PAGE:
Squatters in a Network Rail Cornerhouse site

In a site owned by Network Rail at Manchester’s Oxford Road station squatters had moved in and taken over the former cinema.

Network Rail had tried to persuade the squatters – a mix of homeless people and housing activists – to leave Cornerhouse of their own accord, before deciding to obtain a High Court writ of possession to move them using the services of the National Eviction Team, part of High Court Enforcement Group.

The Cornerhouse site

The former cinema, which was due to be redeveloped, was located at the entrance to the railway station, with a busy pedestrian area in front and five roads meeting at this point, making it a very busy and complex site.

Previous eviction attempts

County court bailiffs and other enforcement agents had tried on two previous occasions to remove the squatters but decided to withdraw when they found protesters demonstrating on the roof and leaning off it at a highly dangerous 45˚ angle.

The planning

We were aware of this and included in our operational plan climbers on the roof to secure and take control of the roof before the protesters could get up there to prevent such a recurrence.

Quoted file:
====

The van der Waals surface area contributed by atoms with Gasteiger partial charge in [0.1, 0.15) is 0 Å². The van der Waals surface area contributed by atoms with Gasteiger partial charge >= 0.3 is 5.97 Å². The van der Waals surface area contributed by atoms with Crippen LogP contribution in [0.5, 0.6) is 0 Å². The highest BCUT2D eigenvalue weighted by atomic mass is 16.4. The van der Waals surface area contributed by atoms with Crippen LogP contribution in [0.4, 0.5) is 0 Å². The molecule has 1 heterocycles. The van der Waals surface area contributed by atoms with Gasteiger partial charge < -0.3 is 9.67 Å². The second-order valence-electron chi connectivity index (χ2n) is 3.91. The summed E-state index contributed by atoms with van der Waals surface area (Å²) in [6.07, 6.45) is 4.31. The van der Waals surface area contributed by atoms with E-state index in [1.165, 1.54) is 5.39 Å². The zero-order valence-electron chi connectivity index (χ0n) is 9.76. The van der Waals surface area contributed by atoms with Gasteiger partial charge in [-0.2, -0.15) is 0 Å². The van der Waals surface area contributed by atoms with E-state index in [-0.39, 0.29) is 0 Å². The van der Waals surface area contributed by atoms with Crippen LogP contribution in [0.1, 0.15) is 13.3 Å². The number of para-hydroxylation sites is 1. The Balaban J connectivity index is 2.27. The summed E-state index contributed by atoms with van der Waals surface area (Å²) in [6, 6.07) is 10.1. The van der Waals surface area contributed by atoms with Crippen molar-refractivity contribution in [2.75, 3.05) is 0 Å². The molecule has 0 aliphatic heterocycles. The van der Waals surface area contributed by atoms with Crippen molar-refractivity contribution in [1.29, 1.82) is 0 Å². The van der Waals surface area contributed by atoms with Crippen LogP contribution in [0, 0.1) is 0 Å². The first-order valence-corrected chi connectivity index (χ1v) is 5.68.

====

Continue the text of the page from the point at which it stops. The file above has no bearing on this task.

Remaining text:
We were on site ready to start the eviction early in the morning before the main morning commute. Greater Manchester Police and the British Transport Police were present to deal with civil matters not directly related to the eviction.

The eviction

We entered through the first floor windows and cleared the building to gain control of the site within half an hour, removing all the occupants and their belongings. The eviction passed peaceably and there were no arrests.

You can read more about the case in the Manchester Evening News report.

Preventing squatters

There was heating and water in this building and under the Human Rights Act, a landlord is not allowed to cut off services to the building if there are occupants.

Our advice to a landlord on helping prevent squatters is to cut off power and water before there is any occupation and make the property a far less appealing place to live.


See examples of our work in our cases studies area.



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